Rules for the world’s tallest wooden skyscraper.
1. No view-blocking corner columns. Jones says there’s no structural reason to have columns in corners.
2. The lifts and foyer are in the building’s centre, not, as is usual, at one end. This makes for better function and flow.
3. There’s an open deck on the third level. Jones regards access to open air and views as an essential amenity.
4. The front corner windows are curved, not angled, and there are large rear floor-to-ceiling windows. A building should be as light and airy as possible.
5. The lift ratio per metre of floor space is much higher than in other prominent buildings: one large lift per 1200sq m. Occupants should not have to wait long for lifts or sardine into them.
6. The ceilings are higher than in many designs: 3.5m. The feeling of space makes buildings more pleasant.
The RJH building has an additional feature, which the firm says will “hugely exceed” the new earthquake code’s standards. Dunning Thornton Consulting Structural Engineers is installing a heavy floating rooftop counterweight, which counterbalances the building’s movement in an earthquake, minimising it.
There’s quite a marketing story here too. Overseas, structural timber project owners and architects have hailed the lower carbon footprint of the materials they’ve used and the zero-waste production from sustainably managed forests. Pending projects in various countries feature a hard-sell on green virtue. What a pitch: our building will be made of carbon-sequestering renewables; how about yours?
The only potential flies in the ointment are that less-scrupulous laminate makers might secretly layer non-sustainable or protected timber in their products or will be careless with the bonding solvents they use – the latter has been a problem in past years, with some solvents proving toxic.
There can also be a lag in some authorities’ acceptance of any new technology. Even construction industry journal articles about the new technology typically feature sub-headlines to the effect of “Yes, you read that right: wooden office blocks.”
Among potential future showstoppers is London’s 80-storey Oakwood House, proposed for the Barbican, which was designed with University of Cambridge researchers who believe people will be more receptive to high-rise, high-density housing if it’s made from natural materials rather than the more alienating industrial steel and concrete.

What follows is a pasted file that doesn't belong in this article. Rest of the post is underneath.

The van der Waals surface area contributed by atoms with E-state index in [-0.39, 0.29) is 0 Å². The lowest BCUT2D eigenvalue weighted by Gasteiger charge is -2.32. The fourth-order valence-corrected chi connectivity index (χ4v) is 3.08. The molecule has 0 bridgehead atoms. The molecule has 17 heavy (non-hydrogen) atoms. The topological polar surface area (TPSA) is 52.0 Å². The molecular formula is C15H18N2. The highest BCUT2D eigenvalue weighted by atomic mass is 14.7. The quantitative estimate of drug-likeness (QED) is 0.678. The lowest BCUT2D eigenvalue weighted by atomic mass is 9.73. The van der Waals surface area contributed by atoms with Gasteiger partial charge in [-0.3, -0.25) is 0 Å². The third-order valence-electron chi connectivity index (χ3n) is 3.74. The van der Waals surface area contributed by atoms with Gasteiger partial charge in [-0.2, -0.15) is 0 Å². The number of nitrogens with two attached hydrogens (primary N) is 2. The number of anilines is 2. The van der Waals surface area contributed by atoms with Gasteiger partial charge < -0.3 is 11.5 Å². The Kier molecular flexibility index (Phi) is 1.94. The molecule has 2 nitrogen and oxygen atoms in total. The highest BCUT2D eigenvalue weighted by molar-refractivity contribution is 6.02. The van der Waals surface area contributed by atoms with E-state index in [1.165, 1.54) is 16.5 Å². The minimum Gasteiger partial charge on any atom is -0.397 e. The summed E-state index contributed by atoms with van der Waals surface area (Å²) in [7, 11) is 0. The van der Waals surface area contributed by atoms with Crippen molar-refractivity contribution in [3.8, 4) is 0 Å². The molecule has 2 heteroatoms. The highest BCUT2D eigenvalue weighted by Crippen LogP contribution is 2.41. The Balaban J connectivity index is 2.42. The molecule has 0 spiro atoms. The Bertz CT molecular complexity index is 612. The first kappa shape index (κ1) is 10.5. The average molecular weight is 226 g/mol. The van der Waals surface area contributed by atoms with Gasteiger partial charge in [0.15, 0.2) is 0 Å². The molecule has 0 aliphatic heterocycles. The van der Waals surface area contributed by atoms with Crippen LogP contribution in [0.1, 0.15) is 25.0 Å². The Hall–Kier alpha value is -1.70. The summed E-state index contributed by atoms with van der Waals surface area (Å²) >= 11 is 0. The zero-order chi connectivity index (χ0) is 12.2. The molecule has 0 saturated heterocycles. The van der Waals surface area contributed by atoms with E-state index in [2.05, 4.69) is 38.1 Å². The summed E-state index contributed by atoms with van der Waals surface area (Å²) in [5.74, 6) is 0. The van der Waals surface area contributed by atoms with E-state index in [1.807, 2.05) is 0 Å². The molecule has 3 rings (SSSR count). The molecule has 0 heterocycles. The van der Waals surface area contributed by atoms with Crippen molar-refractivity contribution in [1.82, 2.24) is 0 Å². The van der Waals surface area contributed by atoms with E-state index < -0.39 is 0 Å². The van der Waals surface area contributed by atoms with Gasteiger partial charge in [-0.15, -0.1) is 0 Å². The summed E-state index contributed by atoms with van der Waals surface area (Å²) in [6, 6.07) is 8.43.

The tallest timber-framed building on record, at 49m, is a 14-storey tower in Bergen, Norway. But Jones says RJH’s Wellington building will be taller.
He says his ones “will be the first faultless designed buildings [faultless in a functional sense] in Wellington and Auckland’s CBD. If that sounds excessive, then RJH invites sceptics to name exceptions and we will point out the faults.”
The RJH Wellington building will also distinguish itself from most other such buildings in not visually advertising itself as wooden.
Jones says the building won’t look externally as though it’s made of wood or make a feature of any natural wood inside. He’s not accepting any architects’ suggestions to that effect either, be they for natural wood ceilings or decorative flourishes. The point is to showcase the benefits of laminated wood in construction and design excellence tailored for the benefit of the building’s occupants, not the taste or preferences of the builders or owners.
Given the number of new wood technology high-rises being commissioned overseas, the Wellington building will not hold the “tallest” record for long, but its lack of obvious woodenness may remain its most distinguished quality. Although not quite log cabin-ey or Lockwood-esque, most of those so far built would strike someone of Jones’s tastes as ostentatiously woody-looking. Lendlease describes its International House in Sydney, its third timber-build, as tree-huggable.
The ultimate showcase for the heroic versatility of high-tech plywood is almost certainly Sweden’s proposed Stoorn – a 45m building in the shape of an elk eating a pine tree, atop a hill in Norrland. The tree will harbour the elevator to the elk’s innards, which will house a conference centre, an auditorium and a restaurant, while its antlers will be a panoramic viewing platform.
Were anyone to conceive of, say, a giant wooden weta for Wellington, they’d probably best keep this from Sir Bob.
This article was first published in the August 19, 2017 issue of the New Zealand Listener.